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God of Justice

Amidst the current political climate in the United States and the world, the masses are crying out for justice.

There is a demand for justice of innocent lives taken at the hands of people filled with hatred. However, if you stand opposed, or even without an opinion, you can be labeled as racist or bigot. But what does the Bible say about justice? What does God say about the matter, and how does He bring about justice based upon His Word? 

Merriam-Webster defines justice as “the maintenance or administration of what is just especially by the impartial adjustment of conflicting claims or the assignment of merited rewards or punishments” [1]. Justice is to be granted irrespective of the parties present, more specifically their beliefs, and it is based upon a certain standard. Mirriam-Webster also states justice is “the quality of conforming to law” [1]. Take for example the laws mandated by the United States government, in which all citizens must abide by. If the laws are broken, even in ignorance, punishment is enforced upon those that have violated it. The Bible, and more specifically the Law, was given in order to instruct and guide God’s people. If these commands or decrees were rejected or unfulfilled, chastisement or discipline was ensued upon the guilty. There must be a clear comprehension from every self-proclaimed believer when it comes to God’s justice. To understand this concept, we must take a look into how Jesus dealt with sinners and offenders, and it may shock you. It is clear that the way God handles circumstances is not the same as the world. The book of Isaiah says, “For My thoughts are not your thoughts, Nor are your ways My ways” (Isa. 55:8) [2]. The way in which God determines the verdict of sin isn’t based upon literal or physical means, but He judges the heart. Keep in mind, the intent of this article is to explain the way in which God brings about justice in His Word, not how justice is or should be brought about in society today.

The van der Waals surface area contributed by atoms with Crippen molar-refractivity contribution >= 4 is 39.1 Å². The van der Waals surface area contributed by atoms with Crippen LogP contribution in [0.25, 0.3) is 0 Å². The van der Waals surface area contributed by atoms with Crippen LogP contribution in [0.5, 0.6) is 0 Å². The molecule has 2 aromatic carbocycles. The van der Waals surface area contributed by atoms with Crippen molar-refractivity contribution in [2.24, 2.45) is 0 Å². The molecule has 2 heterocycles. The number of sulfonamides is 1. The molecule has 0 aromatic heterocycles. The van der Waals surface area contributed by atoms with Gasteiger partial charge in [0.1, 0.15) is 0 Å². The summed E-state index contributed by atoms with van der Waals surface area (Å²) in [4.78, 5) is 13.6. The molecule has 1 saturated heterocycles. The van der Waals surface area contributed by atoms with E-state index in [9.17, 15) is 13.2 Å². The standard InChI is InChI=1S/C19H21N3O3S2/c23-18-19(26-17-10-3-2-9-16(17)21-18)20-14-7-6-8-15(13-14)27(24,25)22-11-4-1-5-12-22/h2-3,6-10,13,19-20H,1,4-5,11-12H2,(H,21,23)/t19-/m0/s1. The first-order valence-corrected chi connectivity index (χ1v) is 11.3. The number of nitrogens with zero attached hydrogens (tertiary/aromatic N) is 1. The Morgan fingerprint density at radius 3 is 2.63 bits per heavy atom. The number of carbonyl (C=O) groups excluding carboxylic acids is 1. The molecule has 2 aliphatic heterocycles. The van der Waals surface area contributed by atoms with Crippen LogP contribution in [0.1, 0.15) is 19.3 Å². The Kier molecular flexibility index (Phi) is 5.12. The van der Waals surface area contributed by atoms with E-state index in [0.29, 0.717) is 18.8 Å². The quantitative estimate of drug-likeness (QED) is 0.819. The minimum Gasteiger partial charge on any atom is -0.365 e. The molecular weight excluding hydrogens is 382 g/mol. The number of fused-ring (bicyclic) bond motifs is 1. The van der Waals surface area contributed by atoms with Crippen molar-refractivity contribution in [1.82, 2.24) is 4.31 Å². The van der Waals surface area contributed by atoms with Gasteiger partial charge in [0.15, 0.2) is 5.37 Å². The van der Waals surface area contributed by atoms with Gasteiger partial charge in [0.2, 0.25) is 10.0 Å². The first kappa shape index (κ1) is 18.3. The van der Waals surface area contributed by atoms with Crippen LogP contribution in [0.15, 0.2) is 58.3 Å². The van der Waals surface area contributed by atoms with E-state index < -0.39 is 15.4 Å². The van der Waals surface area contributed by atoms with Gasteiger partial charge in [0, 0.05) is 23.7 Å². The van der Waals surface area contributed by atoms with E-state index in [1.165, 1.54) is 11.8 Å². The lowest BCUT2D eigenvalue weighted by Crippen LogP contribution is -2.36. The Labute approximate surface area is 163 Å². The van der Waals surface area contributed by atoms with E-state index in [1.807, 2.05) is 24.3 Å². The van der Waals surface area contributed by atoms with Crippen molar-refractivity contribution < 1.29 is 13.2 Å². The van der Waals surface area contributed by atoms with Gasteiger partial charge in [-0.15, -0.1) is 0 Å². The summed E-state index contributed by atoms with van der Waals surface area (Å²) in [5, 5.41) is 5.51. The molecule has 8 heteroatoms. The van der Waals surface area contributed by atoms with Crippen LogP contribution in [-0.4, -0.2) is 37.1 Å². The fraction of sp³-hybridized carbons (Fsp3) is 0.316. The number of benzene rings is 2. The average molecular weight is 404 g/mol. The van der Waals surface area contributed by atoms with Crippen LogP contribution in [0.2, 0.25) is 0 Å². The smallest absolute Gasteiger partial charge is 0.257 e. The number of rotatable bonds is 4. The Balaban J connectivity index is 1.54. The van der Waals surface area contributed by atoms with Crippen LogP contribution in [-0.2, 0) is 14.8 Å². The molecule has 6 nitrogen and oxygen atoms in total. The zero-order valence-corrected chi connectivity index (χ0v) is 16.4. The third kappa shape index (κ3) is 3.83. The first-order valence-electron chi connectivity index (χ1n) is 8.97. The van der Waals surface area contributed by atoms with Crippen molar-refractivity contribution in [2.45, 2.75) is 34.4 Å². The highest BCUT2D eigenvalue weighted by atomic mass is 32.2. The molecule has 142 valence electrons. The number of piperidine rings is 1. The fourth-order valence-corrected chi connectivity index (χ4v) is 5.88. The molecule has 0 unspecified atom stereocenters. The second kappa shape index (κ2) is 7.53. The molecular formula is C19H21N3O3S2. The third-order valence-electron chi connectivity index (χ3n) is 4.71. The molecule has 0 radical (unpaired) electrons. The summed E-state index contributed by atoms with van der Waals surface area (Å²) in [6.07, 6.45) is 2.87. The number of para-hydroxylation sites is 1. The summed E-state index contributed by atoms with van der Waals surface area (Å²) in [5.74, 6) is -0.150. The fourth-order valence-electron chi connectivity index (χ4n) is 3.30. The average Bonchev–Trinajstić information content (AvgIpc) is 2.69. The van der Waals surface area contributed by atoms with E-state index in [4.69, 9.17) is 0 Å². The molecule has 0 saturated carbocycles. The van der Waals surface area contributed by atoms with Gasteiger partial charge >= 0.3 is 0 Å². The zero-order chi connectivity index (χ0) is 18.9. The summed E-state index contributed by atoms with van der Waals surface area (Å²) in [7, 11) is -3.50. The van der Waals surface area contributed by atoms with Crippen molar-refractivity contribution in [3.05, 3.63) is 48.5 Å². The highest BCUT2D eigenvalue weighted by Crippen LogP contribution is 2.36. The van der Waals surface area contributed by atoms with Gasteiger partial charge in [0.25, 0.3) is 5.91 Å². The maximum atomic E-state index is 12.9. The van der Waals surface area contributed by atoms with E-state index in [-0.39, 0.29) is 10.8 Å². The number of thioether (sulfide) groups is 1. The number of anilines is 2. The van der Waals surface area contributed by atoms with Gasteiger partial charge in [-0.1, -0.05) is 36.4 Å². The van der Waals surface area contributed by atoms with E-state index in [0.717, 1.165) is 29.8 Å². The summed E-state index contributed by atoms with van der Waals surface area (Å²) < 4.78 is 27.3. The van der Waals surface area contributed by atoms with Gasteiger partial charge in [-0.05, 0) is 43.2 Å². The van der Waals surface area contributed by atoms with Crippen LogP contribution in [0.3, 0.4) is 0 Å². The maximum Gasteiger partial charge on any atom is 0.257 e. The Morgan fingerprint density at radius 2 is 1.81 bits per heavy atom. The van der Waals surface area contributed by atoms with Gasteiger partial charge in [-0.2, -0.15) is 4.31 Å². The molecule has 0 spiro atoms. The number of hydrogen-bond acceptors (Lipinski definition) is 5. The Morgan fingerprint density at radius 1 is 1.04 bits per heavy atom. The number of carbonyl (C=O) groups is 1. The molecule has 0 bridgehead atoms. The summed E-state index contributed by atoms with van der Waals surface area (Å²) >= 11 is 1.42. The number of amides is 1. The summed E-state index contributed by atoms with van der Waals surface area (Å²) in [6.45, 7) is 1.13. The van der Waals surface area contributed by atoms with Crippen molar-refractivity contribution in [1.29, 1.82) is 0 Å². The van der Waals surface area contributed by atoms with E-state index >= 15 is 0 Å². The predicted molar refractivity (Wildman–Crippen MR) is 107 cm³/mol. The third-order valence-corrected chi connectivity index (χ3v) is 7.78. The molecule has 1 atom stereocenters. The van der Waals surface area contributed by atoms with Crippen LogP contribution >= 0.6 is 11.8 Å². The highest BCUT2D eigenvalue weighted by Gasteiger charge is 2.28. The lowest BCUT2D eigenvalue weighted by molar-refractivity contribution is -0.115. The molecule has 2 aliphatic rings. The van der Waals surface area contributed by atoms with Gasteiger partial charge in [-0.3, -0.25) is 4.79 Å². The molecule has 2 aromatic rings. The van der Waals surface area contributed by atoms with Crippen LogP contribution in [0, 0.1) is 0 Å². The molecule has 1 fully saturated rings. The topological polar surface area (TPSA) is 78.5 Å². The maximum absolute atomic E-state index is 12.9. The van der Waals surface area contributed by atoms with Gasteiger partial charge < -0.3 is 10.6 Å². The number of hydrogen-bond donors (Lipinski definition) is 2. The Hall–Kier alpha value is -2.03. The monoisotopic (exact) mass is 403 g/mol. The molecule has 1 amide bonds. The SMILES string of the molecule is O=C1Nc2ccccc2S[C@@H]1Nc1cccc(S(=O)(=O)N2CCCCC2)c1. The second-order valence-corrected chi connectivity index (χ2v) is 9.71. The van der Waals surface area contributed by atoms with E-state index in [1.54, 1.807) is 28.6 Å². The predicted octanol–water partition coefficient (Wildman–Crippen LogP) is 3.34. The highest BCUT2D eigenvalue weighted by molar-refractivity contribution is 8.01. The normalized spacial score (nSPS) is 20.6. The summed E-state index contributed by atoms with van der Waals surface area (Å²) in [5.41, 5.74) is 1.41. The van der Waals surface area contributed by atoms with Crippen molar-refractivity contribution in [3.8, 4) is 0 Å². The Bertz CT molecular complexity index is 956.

The book of John gives a specific example of how Jesus opposed the entire religious system of His day, to do something unexpected, but revolutionary. In the gospel of John, the scene is set with the so-called righteous scribes and Pharisees who bring to Jesus a “woman caught in adultery” (Joh. 8:4) [2]. The woman was not alleged to have committed this sin, but she was apprehended in the very act by the leaders of the Jewish faith. They presented her to Jesus as a test in order to reveal what He believed. The religious elders said, “Moses, in the law, commanded us that such should be stoned. But what do you say?” (Joh. 8:5) [2]. These men had no idea that Jesus could discern thoughts and intentions of their hearts (Ref. Heb. 4:12). Jesus’ response left the men dumbfounded as He said, “He who is without sin among you, let him throw a stone at her first” (Joh. 8:7) [2].